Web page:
Change over time
Market fluctuations over the past two years have led to many changes in operations, but panelists agreed that it also offers opportunities for improvement, particularly in terms of security.
DeLano said Texas Recycling used cardboard, cans, newspapers and metal, to name a few, on the street through a buy-back program, and decided that because of the exposure from the public, this practice would be closed during the pandemic. As lockdown restrictions eased, the company limited what it would buy back to cardboard, newspapers and cans.
“In a way it made us more efficient, we can use that workforce in other parts of our factory and work on cross-training,” she said. “Then during COVID we practiced all the safety protocols – we had masks, social distancing… we were considered an essential business, so we went to work every day, but we got by. I think we did a good job. »
Gable said he was also proud of the way his company handled the situation, not only from the perspective of securing the paper supply, but the way it took care of its employees. It was a difficult task for the mobile shredding company, which often visits hospitals or aged care facilities.
“We had workers coming to work, getting in their taxis, going to many types of businesses and taking the trash away, then the next day putting on hazmat suits to go to hospitals and some of the other care homes that our workers would come in,” he said. “We had to adapt to that.”
He added that apart from truckers who cannot work remotely, the company has encouraged its sales and administrative staff to work from home, which he says has made the business more efficient.
Remote working was certainly not a positive dynamic when it came to security of supply, as many in the recovered paper industry who deal in high grades tend to agree, but Dupuis has said fostering a community among Kruger’s workforce actually saved a lot of supply. to its factories, which was essential as the pandemic progressed.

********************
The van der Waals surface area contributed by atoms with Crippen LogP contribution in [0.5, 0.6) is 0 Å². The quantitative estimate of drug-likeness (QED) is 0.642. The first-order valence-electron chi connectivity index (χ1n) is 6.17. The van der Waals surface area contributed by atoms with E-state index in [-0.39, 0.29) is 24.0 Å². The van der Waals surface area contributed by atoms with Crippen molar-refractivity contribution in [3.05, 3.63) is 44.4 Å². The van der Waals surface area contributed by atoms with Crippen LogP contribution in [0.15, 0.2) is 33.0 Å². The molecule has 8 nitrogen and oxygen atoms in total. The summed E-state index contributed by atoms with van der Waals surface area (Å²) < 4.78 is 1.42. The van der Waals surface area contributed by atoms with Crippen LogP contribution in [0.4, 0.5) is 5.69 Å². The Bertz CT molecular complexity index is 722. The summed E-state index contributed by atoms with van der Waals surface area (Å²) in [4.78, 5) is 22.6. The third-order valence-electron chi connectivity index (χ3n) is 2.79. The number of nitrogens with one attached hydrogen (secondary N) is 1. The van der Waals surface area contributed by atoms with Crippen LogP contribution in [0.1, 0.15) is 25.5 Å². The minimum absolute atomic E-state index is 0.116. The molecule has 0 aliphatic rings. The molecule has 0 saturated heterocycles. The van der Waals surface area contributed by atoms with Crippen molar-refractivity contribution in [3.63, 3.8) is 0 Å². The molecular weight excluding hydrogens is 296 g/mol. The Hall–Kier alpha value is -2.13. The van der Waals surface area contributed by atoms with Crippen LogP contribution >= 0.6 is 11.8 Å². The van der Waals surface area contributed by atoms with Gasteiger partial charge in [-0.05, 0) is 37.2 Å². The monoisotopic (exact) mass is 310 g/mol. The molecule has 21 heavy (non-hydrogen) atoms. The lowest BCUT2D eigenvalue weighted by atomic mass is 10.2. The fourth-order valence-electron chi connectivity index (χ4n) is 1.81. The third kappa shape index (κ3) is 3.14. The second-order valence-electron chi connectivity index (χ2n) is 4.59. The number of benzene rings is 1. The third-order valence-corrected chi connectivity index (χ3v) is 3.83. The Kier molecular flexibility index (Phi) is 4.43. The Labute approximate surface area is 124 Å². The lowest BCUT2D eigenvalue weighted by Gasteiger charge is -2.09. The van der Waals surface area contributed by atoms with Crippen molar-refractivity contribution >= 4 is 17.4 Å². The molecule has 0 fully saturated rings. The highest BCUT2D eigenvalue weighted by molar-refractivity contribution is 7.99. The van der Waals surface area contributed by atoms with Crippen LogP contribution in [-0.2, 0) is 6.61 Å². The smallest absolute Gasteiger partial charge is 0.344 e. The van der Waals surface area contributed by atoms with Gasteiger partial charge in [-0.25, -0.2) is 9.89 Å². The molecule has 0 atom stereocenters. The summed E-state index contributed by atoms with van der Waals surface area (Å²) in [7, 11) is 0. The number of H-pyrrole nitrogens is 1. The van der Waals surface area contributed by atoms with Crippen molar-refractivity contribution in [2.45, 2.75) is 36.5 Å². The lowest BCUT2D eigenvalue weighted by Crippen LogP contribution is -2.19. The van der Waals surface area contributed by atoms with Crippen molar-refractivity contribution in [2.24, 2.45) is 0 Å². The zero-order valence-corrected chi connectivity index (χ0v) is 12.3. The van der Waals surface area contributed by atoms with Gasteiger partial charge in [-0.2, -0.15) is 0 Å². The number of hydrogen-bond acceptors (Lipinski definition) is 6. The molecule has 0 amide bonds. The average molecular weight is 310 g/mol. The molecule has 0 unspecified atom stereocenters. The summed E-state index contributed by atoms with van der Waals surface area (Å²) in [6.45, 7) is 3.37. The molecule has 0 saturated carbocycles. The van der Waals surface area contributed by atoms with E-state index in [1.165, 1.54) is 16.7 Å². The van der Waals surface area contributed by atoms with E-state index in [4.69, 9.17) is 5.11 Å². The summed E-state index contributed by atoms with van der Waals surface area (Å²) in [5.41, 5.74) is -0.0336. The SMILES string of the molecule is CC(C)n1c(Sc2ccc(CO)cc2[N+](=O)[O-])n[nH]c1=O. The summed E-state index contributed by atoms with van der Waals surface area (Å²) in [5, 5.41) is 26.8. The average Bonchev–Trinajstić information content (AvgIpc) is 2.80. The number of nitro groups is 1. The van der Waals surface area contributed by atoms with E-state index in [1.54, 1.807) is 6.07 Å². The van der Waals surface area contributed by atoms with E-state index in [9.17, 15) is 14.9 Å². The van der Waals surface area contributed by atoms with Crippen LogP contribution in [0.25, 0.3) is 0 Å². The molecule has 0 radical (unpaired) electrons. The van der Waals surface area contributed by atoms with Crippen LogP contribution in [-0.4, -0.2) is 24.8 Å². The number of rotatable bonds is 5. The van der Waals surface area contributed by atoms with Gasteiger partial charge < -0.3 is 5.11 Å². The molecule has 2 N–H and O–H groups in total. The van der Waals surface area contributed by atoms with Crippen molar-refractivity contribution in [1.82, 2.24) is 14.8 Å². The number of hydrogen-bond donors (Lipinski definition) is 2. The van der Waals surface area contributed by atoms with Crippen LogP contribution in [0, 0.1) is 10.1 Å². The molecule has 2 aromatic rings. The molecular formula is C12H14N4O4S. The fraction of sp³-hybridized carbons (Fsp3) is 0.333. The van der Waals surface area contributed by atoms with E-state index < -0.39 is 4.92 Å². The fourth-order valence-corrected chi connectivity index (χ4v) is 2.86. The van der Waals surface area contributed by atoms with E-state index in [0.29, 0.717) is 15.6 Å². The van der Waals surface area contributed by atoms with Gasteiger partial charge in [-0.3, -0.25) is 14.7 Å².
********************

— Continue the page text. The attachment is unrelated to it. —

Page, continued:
“Keeping a strong, healthy team and making sure you’re still building that group feeling where they want to keep working every day, there’s been a lot of emphasis on that, but maybe not enough.” she declared. “We’ve seen a lot of companies have staff leaving for other jobs, so my main takeaway was [not taking] for granted that your staff comes to work 8 [a.m.] at 5 [p.m.] and thinking ‘This is work. They’re going to have to. It has to be a community. He must feel that he is held together.
“I’m just bringing this team together where it was then easier to make sure we could supply our factories because everyone worked together to make it happen. … I think I will continue to maintain that for years to come.
The impact on quality
While the supply of high grades remains a concern, so is the quality of incoming material, and Dupuis and DeLano have reported instances of lower grade paper in the stream.
“If you look at sorted office paper, it’s more colorful,” Dupuis said. “There is more mixing in there. You will sometimes find more coated paper in your SOP. I think it’s a real reality now.